A hash is a one way algorithm used to compare an input with a reference without compromising the reference.
It is commonly used in logins to compare passwords and you can also find it on your reciepe if you shop using credit-card. There you will find your credit-card-number with some numbers hidden, this way you can prove with high propability that your card was used to buy the stuff while someone searching through your garbage won't be able to find the number of your card.
A very naive and simple hash is "The first 3 letters of a string".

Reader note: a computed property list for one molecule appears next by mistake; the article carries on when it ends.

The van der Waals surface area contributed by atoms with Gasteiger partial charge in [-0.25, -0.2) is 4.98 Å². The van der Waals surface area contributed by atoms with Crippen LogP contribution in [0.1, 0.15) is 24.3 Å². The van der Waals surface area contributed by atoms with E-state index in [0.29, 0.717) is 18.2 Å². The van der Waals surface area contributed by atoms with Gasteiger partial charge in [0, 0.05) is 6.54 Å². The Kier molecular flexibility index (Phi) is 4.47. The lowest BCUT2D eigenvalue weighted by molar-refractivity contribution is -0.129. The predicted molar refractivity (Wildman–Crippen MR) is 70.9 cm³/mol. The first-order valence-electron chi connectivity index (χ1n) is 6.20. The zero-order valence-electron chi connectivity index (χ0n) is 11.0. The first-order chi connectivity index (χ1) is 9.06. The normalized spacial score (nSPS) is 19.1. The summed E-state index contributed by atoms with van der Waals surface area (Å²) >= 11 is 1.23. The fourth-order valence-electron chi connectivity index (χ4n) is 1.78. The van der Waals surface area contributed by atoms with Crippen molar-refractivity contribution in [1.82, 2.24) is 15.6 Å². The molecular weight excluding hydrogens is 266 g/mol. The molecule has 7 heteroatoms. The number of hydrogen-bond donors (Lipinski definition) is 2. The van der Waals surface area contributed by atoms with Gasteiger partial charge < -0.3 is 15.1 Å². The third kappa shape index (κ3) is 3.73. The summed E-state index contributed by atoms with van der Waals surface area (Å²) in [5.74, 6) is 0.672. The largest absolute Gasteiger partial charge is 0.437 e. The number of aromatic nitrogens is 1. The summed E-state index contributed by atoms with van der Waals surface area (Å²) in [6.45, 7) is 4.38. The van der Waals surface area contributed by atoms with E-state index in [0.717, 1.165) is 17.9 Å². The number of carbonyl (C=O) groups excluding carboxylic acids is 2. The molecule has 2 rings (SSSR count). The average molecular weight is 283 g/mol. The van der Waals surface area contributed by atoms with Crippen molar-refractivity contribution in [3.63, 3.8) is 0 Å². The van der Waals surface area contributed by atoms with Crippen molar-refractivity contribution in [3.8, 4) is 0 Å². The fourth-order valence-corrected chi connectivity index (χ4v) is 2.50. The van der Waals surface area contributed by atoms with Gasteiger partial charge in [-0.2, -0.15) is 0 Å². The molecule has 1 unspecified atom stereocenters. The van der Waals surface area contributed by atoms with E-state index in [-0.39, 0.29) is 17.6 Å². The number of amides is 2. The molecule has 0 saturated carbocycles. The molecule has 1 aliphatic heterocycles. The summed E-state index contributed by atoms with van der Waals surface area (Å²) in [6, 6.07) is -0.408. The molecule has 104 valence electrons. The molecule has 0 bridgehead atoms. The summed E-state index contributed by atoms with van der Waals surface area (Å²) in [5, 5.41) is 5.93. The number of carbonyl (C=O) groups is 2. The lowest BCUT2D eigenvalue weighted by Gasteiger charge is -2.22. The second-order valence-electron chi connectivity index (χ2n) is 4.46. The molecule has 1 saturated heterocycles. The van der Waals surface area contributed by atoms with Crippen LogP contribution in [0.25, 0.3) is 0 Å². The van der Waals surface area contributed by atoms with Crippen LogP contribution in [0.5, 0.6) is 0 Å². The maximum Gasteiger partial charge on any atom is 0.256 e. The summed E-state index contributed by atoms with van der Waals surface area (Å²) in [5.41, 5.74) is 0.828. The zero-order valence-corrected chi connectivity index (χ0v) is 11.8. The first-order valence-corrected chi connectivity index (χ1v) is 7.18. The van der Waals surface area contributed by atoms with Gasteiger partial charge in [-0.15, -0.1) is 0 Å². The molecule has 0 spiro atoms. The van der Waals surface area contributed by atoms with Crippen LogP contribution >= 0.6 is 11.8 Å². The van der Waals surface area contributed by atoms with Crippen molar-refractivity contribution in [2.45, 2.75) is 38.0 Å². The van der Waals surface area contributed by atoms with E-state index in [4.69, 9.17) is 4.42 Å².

That means the hash of "abcdefg" will be "abc". This function can obviously not be reversed which is the entire purpose of a hash. However, note that "abcxyz" will have exactly the same hash, this is called a collision. So again: a hash only proves with a certain propability that the two compared values are the same.
Another very naive and simple hash is the 5-modulus of a number, here you will see that 6,11,16 etc.. will all have the same hash: 1.
Modern hash-algorithms are designed to keep the number of collisions as low as possible but they can never be completly avoided. A rule of thumb is: the longer your hash is, the less collisions it has.